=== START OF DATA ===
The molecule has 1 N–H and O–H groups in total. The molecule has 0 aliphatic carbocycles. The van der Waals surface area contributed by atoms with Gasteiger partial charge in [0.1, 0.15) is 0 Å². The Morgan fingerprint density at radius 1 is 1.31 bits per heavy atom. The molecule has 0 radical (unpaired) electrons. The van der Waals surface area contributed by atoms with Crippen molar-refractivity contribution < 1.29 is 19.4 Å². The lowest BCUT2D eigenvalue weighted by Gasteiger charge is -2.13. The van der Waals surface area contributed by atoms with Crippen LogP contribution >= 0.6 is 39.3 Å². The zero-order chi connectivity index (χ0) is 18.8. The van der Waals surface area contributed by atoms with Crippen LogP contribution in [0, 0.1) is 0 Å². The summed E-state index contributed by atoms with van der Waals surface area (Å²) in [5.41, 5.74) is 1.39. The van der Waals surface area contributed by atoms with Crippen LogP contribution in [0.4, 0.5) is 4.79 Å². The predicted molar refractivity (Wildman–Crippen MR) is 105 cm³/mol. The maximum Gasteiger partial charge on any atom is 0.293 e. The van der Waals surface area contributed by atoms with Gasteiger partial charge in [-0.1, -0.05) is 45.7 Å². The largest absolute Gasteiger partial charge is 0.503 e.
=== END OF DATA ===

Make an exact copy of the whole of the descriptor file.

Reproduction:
The molecule has 1 N–H and O–H groups in total. The molecule has 0 aliphatic carbocycles. The van der Waals surface area contributed by atoms with Gasteiger partial charge in [0.1, 0.15) is 0 Å². The Morgan fingerprint density at radius 1 is 1.31 bits per heavy atom. The molecule has 0 radical (unpaired) electrons. The van der Waals surface area contributed by atoms with Crippen molar-refractivity contribution < 1.29 is 19.4 Å². The lowest BCUT2D eigenvalue weighted by Gasteiger charge is -2.13. The van der Waals surface area contributed by atoms with Crippen LogP contribution >= 0.6 is 39.3 Å². The zero-order chi connectivity index (χ0) is 18.8. The van der Waals surface area contributed by atoms with Crippen LogP contribution in [0, 0.1) is 0 Å². The summed E-state index contributed by atoms with van der Waals surface area (Å²) in [5.41, 5.74) is 1.39. The van der Waals surface area contributed by atoms with Crippen LogP contribution in [0.4, 0.5) is 4.79 Å². The predicted molar refractivity (Wildman–Crippen MR) is 105 cm³/mol. The maximum Gasteiger partial charge on any atom is 0.293 e. The van der Waals surface area contributed by atoms with Gasteiger partial charge in [-0.1, -0.05) is 45.7 Å². The largest absolute Gasteiger partial charge is 0.503 e.